What did I do wrong?” and “Am I doing this correctly?” are frequent questions from clients regarding FMLA administration. This is the fifteenth in a series highlighting some of the more common mistakes employers can inadvertently make regarding FMLA administration.

Not properly communicating with an employee who is about to exhaust the 12 week leave period.

The FMLA allows eligible employees of a covered employer to take job-protected, unpaid leave for up to a total of 12 workweeks in any 12 months. Employers should keep in mind that failure to properly communicate with an employee who is about to exhaust the 12 weeks of leave, and terminating the employee, can pose legal risk.

In Ashby v. Amscan, Inc., 2017 U.S. Dist. LEXIS 33576 (W.D. Ky. March 9, 2017), the employee requested FMLA leave when she fell at her home and fractured her ankle. The employee was given a full release to return to work with no restrictions soon after she exhausted her twelve weeks of FMLA leave. Immediately upon her return to work, the employee was terminated for exceeding the allotted twelve weeks of leave by four days. The court determined that that the employer interfered with the employee’s FMLA rights when it terminated her. The court stated that the employer had a duty to inform the employee of her rights under the FMLA, which included warning the employee that her leave period was coming to a close.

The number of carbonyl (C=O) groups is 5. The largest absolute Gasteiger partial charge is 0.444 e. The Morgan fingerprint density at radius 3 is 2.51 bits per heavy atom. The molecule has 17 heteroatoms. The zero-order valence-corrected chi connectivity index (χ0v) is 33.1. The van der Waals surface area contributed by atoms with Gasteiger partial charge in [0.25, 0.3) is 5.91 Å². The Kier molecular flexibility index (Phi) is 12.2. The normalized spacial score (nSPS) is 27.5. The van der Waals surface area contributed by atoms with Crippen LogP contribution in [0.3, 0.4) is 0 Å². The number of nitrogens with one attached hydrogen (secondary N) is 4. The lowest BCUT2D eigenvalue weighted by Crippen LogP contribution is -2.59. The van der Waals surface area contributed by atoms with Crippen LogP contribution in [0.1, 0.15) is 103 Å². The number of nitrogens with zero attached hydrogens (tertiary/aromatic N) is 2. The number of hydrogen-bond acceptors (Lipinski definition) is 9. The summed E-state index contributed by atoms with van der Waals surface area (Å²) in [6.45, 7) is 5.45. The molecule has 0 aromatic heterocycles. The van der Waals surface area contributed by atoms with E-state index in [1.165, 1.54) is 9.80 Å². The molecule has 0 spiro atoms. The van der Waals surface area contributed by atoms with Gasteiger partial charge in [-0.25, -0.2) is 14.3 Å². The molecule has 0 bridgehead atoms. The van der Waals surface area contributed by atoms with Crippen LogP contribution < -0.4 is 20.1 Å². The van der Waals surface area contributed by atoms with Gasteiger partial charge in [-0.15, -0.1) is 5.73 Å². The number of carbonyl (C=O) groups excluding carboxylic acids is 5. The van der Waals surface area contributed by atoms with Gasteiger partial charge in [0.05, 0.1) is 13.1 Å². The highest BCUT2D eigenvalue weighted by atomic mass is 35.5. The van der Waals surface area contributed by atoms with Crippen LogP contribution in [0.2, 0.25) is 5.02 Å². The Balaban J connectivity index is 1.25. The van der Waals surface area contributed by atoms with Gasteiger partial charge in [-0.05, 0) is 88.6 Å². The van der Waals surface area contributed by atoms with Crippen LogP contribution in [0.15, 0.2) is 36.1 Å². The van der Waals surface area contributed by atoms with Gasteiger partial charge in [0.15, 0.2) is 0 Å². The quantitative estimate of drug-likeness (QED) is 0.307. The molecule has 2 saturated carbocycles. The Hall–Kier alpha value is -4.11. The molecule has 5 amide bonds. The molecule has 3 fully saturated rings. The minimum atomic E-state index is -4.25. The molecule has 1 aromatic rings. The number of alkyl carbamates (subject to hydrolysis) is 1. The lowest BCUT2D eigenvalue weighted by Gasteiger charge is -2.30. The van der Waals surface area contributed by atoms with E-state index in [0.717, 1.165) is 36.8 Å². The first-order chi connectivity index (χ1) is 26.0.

In Dusik v. Lutheran Child & Family Servs. of Ill., 2017 U.S. Dist. LEXIS 62119, (N.D.Ill. April 24, 2017) the employee advised her employer that she would need three to six months of leave following a torn ACL and meniscus in her knee that required surgery. The employer advised the employee that her FMLA leave would begin on March 31, 2015, but did not communicate with the employee after that point regarding her leave. The employer terminated the employee on July 15, 2015, because she had exhausted her FMLA leave. The court stated that the employer interfered with the employee’s FMLA rights, and retaliated against her for engaging in those rights, because the employer was “suspiciously non-communicative” as the employee approached the end of her FMLA leave.

When an employee is about to exhaust FMLA leave, employers should consider communicating with the employee regarding the leave and return-to-work status. Employers should also consider the interaction between the FMLA and ADA, and explore whether additional leave can be provided as a reasonable accommodation under the ADA.